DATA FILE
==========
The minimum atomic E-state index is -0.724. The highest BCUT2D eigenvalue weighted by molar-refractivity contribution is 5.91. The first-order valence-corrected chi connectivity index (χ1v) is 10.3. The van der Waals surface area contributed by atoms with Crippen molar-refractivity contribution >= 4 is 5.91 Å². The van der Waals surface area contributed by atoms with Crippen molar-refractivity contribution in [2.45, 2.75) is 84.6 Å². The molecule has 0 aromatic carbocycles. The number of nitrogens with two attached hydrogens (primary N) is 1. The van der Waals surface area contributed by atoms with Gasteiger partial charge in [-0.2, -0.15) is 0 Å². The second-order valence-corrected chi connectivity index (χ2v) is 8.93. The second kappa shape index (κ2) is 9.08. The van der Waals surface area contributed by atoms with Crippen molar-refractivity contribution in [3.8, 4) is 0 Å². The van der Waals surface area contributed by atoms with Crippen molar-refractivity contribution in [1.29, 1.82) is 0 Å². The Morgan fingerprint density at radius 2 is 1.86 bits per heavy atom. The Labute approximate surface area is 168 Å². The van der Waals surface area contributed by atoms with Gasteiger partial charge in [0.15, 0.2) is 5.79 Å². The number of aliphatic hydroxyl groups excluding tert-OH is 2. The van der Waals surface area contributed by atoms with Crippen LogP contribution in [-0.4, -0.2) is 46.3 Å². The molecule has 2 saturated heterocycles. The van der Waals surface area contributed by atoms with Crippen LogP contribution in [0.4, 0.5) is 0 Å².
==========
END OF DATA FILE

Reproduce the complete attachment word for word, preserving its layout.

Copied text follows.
The minimum atomic E-state index is -0.724. The highest BCUT2D eigenvalue weighted by molar-refractivity contribution is 5.91. The first-order valence-corrected chi connectivity index (χ1v) is 10.3. The van der Waals surface area contributed by atoms with Crippen molar-refractivity contribution >= 4 is 5.91 Å². The van der Waals surface area contributed by atoms with Crippen molar-refractivity contribution in [2.45, 2.75) is 84.6 Å². The molecule has 0 aromatic carbocycles. The number of nitrogens with two attached hydrogens (primary N) is 1. The van der Waals surface area contributed by atoms with Gasteiger partial charge in [-0.2, -0.15) is 0 Å². The second-order valence-corrected chi connectivity index (χ2v) is 8.93. The second kappa shape index (κ2) is 9.08. The van der Waals surface area contributed by atoms with Crippen molar-refractivity contribution in [3.8, 4) is 0 Å². The van der Waals surface area contributed by atoms with Crippen molar-refractivity contribution in [1.29, 1.82) is 0 Å². The Morgan fingerprint density at radius 2 is 1.86 bits per heavy atom. The Labute approximate surface area is 168 Å². The van der Waals surface area contributed by atoms with Gasteiger partial charge in [0.15, 0.2) is 5.79 Å². The number of aliphatic hydroxyl groups excluding tert-OH is 2. The van der Waals surface area contributed by atoms with Crippen LogP contribution in [-0.4, -0.2) is 46.3 Å². The molecule has 2 saturated heterocycles. The van der Waals surface area contributed by atoms with Crippen LogP contribution in [0.4, 0.5) is 0 Å².